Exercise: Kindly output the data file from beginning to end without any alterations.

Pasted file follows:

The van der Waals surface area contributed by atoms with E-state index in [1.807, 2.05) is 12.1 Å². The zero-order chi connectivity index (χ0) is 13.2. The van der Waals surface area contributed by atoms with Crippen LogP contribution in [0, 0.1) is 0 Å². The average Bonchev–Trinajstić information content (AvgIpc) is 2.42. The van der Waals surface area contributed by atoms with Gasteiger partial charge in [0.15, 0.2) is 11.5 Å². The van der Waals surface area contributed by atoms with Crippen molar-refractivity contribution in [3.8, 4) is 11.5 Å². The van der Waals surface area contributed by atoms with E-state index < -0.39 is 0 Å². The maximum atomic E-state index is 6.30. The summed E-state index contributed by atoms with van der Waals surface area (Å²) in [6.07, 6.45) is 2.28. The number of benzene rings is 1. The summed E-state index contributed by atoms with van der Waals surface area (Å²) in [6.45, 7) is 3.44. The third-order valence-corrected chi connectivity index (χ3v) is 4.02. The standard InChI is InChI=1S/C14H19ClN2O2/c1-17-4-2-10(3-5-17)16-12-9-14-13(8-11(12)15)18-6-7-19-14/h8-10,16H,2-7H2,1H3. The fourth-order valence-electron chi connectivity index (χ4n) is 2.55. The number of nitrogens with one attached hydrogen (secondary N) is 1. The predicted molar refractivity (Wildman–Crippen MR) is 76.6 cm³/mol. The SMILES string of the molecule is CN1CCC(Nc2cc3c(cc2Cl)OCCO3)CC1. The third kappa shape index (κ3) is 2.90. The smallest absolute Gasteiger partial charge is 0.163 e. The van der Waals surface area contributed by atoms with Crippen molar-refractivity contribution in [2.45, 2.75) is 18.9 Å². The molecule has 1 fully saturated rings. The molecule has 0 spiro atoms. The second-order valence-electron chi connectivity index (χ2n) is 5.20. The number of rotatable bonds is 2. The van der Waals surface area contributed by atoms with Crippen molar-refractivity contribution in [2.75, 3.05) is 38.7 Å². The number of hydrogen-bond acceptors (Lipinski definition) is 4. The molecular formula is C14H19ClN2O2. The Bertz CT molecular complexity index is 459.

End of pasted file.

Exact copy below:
The van der Waals surface area contributed by atoms with E-state index in [1.807, 2.05) is 12.1 Å². The zero-order chi connectivity index (χ0) is 13.2. The van der Waals surface area contributed by atoms with Crippen LogP contribution in [0, 0.1) is 0 Å². The average Bonchev–Trinajstić information content (AvgIpc) is 2.42. The van der Waals surface area contributed by atoms with Gasteiger partial charge in [0.15, 0.2) is 11.5 Å². The van der Waals surface area contributed by atoms with Crippen molar-refractivity contribution in [3.8, 4) is 11.5 Å². The van der Waals surface area contributed by atoms with E-state index < -0.39 is 0 Å². The maximum atomic E-state index is 6.30. The summed E-state index contributed by atoms with van der Waals surface area (Å²) in [6.07, 6.45) is 2.28. The number of benzene rings is 1. The summed E-state index contributed by atoms with van der Waals surface area (Å²) in [6.45, 7) is 3.44. The third-order valence-corrected chi connectivity index (χ3v) is 4.02. The standard InChI is InChI=1S/C14H19ClN2O2/c1-17-4-2-10(3-5-17)16-12-9-14-13(8-11(12)15)18-6-7-19-14/h8-10,16H,2-7H2,1H3. The fourth-order valence-electron chi connectivity index (χ4n) is 2.55. The number of nitrogens with one attached hydrogen (secondary N) is 1. The predicted molar refractivity (Wildman–Crippen MR) is 76.6 cm³/mol. The SMILES string of the molecule is CN1CCC(Nc2cc3c(cc2Cl)OCCO3)CC1. The third kappa shape index (κ3) is 2.90. The smallest absolute Gasteiger partial charge is 0.163 e. The van der Waals surface area contributed by atoms with Crippen molar-refractivity contribution in [2.45, 2.75) is 18.9 Å². The molecule has 1 fully saturated rings. The molecule has 0 spiro atoms. The second-order valence-electron chi connectivity index (χ2n) is 5.20. The number of rotatable bonds is 2. The van der Waals surface area contributed by atoms with Crippen molar-refractivity contribution in [2.75, 3.05) is 38.7 Å². The number of hydrogen-bond acceptors (Lipinski definition) is 4. The molecular formula is C14H19ClN2O2. The Bertz CT molecular complexity index is 459.